Sunday, March 22, 2015

PC Gaming Week

PC Gaming WeekIt wasn't so long ago that the PC was being written off in the face of tumbling shipments, a widespread dislike for Windows 8 and the rising popularity of tablets.
Mobile computing has undoubtedly changed how people buy and use PCs, but for gamers it's business as usual. For people who need the latest (and best) hardware to deliver eye-popping visuals and face-melting performance, the PC is king. And if it has been away on royal business in recent years, it's back to rule with an iron fist.
While PS4 and Xbox One owners are only just beginning to enjoy the fluidity and clarity offered by 1080p titles running at 60 frames per second, PC gamers are looking well ahead into the future. And boy, does it look good.

Rack 'em up

Gaze into a crystal ball and you'll find a whole host of mouthwatering trends — including high-powered VR (hey there, Oculus Rift), Windows 10 and DirectX 12, 4K and 120Hz/144Hz frame-synching monitors, meaty graphics cards like the Nvidia Titan X and much more.
So plug in your keyboard and mouse, check your water cooling temps and map your key bindings. For the next seven days TechRadar will be bringing you interviews with leading PC gaming industry experts, previews of unmissable titles on the horizon and plenty of tips on how you can squeeze the most of your gaming PC.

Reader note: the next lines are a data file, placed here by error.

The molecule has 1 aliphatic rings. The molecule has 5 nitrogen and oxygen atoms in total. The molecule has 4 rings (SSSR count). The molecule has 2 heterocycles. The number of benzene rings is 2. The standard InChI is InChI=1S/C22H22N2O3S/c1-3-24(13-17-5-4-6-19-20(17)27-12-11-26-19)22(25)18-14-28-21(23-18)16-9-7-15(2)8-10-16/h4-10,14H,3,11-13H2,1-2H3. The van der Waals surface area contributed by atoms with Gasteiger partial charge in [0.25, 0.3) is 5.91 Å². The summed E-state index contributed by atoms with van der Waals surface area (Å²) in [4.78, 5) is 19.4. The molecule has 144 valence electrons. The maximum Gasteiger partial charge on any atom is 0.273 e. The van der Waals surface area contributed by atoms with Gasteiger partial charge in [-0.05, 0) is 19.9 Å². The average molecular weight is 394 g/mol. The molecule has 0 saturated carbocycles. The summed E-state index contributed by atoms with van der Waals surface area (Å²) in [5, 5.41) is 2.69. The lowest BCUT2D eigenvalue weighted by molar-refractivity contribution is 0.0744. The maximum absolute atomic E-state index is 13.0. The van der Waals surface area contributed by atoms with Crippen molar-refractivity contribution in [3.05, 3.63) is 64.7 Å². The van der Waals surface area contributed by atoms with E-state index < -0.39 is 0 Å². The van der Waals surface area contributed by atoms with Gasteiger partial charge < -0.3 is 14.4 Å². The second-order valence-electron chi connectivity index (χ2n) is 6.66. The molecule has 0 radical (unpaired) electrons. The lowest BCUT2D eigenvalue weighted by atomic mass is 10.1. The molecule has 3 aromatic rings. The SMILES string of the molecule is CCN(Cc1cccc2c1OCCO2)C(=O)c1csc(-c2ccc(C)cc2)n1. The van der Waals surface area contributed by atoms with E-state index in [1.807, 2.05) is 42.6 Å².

Check back here for all the latest updates and articles during PC Gaming Week.

Can Minecraft help teach kids how to code?

Building blocks to a bright future
Minecraft is known as a game that fosters creativity and encourages exploration, but one teacher has found that it can be used in the classroom too. Based in the UK, Ray Chambers is using the sandbox game to teach students the tenets of programming — from constructing logic gates to problem solving solving and analysis. Chambers reveals that Minecraft is perfectly suited to teaching other subjects too. Read: How Minecraft is helping kids learn code one block at a time

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